It’s another name interview! This one is with Miranda, a 22-year-old from Missouri.
What’s the story behind her name?
There isn’t really a story behind it, my parents just liked it.
What does she like most about her name?
Because I’m a writer, I like to warn people of their “Miranda writes” — anything you say or do could end up in a story!
What does she like least about her name?
I’ve never loved my name but I don’t dislike it either. One thing that was annoying about it when I was a child is that my first grade teacher would tell us to write our names on our papers and then move on to explaining what to do before I had finished writing all seven letters of my name. I also get a lot of misspellings (Maranda and Meranda most commonly) and even some mispronunciations. More recently, I dislike the association with Miranda Sings.
Finally, would Miranda recommend that her name be given to babies today?
Not yet. It feels too 80s/90s to me to be given to a child. Maybe in time. If anyone is considering using the name Miranda, I would suggest having a nickname ready since the name is kind of long. I like Randi, it just never really caught on.
“150” boy names: Ibukunoluwa, Luisenrique, Morireoluwa, Oluwamayowa
6 via 159
The following baby names add up to 159, which reduces to six (1+5+9=15; 1+5=6).
“159” girl names: Krystalynn, Charlotterose
6 via 168
The following baby names add up to 168, which reduces to six (1+6+8=15; 1+5=6).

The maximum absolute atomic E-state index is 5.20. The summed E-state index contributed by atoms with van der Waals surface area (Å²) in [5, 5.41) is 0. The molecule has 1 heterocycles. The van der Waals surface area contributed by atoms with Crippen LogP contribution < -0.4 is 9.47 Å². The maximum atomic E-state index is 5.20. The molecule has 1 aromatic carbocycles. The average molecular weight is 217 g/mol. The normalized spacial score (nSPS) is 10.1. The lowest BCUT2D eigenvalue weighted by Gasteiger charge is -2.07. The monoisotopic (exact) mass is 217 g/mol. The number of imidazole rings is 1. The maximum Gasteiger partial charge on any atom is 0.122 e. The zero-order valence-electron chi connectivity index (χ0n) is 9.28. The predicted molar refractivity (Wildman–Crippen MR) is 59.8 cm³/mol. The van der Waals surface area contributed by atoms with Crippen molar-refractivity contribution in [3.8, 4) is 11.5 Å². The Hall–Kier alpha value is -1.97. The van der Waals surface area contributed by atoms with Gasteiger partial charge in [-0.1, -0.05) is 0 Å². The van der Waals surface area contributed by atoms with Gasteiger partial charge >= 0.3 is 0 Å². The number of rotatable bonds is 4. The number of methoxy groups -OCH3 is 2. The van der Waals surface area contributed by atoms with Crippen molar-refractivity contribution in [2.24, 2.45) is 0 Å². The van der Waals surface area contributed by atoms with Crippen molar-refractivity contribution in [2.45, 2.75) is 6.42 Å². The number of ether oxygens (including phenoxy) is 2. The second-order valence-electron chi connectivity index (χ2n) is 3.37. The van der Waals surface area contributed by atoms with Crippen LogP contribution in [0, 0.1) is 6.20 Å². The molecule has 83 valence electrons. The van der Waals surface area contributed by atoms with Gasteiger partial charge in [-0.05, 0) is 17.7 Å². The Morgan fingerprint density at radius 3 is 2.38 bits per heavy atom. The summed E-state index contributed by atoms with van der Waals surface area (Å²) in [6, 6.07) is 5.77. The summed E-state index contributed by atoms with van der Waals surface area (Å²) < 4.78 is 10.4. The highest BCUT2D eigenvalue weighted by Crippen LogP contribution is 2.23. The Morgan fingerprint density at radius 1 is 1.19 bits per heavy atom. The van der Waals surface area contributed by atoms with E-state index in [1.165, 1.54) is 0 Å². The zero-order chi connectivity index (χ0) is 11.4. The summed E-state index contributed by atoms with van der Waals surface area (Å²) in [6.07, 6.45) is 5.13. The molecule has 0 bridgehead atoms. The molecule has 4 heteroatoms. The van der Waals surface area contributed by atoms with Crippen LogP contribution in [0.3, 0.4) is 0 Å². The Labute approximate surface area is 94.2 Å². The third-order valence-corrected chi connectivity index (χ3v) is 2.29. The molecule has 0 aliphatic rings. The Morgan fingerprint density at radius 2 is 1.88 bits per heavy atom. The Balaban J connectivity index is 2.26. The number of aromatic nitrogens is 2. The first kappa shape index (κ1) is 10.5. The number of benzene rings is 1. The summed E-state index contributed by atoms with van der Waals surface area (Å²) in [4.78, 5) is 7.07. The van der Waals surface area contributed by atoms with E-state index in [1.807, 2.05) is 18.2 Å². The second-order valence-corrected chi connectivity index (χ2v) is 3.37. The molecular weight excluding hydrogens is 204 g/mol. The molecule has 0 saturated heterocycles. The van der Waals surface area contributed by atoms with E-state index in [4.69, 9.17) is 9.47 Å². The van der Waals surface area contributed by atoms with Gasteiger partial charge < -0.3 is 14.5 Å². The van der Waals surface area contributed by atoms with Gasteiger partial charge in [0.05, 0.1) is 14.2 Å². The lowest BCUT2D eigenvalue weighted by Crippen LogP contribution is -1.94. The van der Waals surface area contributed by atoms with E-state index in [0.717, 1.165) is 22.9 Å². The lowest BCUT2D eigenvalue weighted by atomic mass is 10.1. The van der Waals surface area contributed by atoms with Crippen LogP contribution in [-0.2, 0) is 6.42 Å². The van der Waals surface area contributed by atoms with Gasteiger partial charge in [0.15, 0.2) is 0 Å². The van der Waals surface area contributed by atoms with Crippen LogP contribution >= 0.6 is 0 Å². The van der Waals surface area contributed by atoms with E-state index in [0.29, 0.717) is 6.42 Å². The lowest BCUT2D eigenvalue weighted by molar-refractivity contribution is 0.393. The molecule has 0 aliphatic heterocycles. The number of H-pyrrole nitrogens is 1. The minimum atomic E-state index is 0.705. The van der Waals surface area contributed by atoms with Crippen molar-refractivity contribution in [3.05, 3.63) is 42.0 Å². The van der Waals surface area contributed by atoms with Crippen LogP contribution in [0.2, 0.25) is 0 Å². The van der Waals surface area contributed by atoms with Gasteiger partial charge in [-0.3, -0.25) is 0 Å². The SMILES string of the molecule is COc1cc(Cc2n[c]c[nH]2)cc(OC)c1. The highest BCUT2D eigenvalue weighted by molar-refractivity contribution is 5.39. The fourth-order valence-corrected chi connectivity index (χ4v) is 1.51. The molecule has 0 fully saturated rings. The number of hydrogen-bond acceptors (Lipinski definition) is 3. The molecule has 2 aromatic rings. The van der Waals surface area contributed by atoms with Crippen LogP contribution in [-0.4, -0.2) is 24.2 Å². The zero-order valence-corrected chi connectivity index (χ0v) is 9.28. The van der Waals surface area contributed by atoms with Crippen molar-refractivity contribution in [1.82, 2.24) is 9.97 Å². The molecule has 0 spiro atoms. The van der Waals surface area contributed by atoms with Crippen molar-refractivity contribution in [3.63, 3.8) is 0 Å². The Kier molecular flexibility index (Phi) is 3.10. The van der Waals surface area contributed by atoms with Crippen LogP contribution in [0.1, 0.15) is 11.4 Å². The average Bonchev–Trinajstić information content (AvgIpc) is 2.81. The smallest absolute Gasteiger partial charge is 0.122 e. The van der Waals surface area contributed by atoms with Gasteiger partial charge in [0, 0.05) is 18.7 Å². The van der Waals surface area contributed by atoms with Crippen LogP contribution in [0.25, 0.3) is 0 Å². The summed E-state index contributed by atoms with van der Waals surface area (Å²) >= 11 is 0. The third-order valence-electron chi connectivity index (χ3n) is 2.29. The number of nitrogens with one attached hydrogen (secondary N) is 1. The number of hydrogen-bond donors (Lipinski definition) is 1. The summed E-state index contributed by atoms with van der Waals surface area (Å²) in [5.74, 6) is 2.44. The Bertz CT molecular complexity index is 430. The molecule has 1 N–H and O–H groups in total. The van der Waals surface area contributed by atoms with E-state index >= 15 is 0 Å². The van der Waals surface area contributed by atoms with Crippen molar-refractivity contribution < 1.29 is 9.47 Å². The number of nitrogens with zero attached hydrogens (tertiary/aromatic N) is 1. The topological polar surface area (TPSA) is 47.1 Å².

“168” girl names: Oluwasemilore, Chrysanthemum
“168” boy names: Quintavious, Oluwasemilore
6 via 177
The girl name Oluwajomiloju adds up to 177, which reduces to six (1+7+7=15; 1+5=6).
What Does “6” Mean?
First, we’ll look at the significance assigned to “6” by two different numerological sources. Second, and more importantly, ask yourself if “6” or any of the intermediate numbers above have any special significance to you.
“6” (the hexad) according to the Pythagoreans:
“They rightly call it ‘reconciliation’: for it weaves together male and female by blending, and not by juxtaposition as the pentad does. And it is plausibly called ‘peace,’ and a much earlier name for it, based on the fact that it organizes things, was ‘universe’: for the universe, like 6, is often seen as composed of opposites in harmony”
“They also called it ‘health’ and ‘anvil’ (as it were, the unwearying one), because it is reasonable to think that the most fundamental triangles of the elements of the universe partake in it, since each triangle is six, if it is divided by three perpendiculars”
“It arises out of the first even and first odd numbers, male and female, as a product and by multiplication; hence it is called ‘androgynous.'”
“It is also called ‘marriage,’ in the strict sense that it arises not by addition, as the pentad does, but by multiplication. Moreover, it is called ‘marriage’ because it is equal to its own parts, and it is the function of marriage to make offspring similar to parents.”
“They also called it…’measurer of time in twos’ because of the distribution of all time, which is accomplished by a hexad of zodiacal signs over the Earth and another under the Earth, or because time, since it has three parts [past, present, future], is assimilated to the triad, and the hexad arises from two threes.”
“It is also called ‘Thaleia’ [etym. Greek, “the plentiful one”] because of its harmonizing different things, and ‘panacea,’ either because of its connection with health…or as it were self-sufficiency, because it has been furnished with parts sufficient for wholeness.”
“6” according to Edgar Cayce:
“Six – the strength of a three, with a helpful influence” (reading 261-14).
“Six being the changes that have been made in the double strength of three” (reading 261-15).